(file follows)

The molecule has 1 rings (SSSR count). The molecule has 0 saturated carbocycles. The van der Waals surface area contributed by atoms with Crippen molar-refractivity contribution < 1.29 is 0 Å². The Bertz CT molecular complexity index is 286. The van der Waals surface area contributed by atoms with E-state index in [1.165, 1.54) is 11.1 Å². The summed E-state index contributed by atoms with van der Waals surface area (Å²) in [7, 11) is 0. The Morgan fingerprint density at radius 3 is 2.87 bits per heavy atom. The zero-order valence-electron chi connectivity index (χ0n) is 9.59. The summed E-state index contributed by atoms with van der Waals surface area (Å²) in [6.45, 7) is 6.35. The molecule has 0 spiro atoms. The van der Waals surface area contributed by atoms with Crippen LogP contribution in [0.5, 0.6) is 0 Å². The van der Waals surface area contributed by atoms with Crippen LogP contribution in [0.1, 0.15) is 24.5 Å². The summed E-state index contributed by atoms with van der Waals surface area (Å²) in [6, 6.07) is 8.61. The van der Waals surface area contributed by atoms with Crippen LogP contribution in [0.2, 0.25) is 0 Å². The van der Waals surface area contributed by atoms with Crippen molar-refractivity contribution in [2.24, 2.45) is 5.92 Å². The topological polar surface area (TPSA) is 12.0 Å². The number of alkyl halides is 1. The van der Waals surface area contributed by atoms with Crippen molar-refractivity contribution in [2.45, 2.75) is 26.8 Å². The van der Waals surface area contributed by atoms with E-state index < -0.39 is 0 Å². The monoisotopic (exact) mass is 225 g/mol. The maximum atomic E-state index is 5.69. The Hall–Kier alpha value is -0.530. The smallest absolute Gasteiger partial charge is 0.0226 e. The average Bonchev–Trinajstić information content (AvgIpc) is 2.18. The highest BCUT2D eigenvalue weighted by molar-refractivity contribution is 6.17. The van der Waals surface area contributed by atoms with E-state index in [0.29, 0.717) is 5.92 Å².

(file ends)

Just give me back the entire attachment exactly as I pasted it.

The molecule has 1 rings (SSSR count). The molecule has 0 saturated carbocycles. The van der Waals surface area contributed by atoms with Crippen molar-refractivity contribution < 1.29 is 0 Å². The Bertz CT molecular complexity index is 286. The van der Waals surface area contributed by atoms with E-state index in [1.165, 1.54) is 11.1 Å². The summed E-state index contributed by atoms with van der Waals surface area (Å²) in [7, 11) is 0. The Morgan fingerprint density at radius 3 is 2.87 bits per heavy atom. The zero-order valence-electron chi connectivity index (χ0n) is 9.59. The summed E-state index contributed by atoms with van der Waals surface area (Å²) in [6.45, 7) is 6.35. The molecule has 0 spiro atoms. The van der Waals surface area contributed by atoms with Crippen LogP contribution in [0.5, 0.6) is 0 Å². The van der Waals surface area contributed by atoms with Crippen LogP contribution in [0.1, 0.15) is 24.5 Å². The summed E-state index contributed by atoms with van der Waals surface area (Å²) in [6, 6.07) is 8.61. The van der Waals surface area contributed by atoms with Crippen LogP contribution in [0.2, 0.25) is 0 Å². The van der Waals surface area contributed by atoms with Crippen molar-refractivity contribution in [2.24, 2.45) is 5.92 Å². The topological polar surface area (TPSA) is 12.0 Å². The number of alkyl halides is 1. The van der Waals surface area contributed by atoms with Crippen molar-refractivity contribution in [2.45, 2.75) is 26.8 Å². The van der Waals surface area contributed by atoms with E-state index < -0.39 is 0 Å². The monoisotopic (exact) mass is 225 g/mol. The maximum atomic E-state index is 5.69. The Hall–Kier alpha value is -0.530. The smallest absolute Gasteiger partial charge is 0.0226 e. The average Bonchev–Trinajstić information content (AvgIpc) is 2.18. The highest BCUT2D eigenvalue weighted by molar-refractivity contribution is 6.17. The van der Waals surface area contributed by atoms with E-state index in [0.29, 0.717) is 5.92 Å².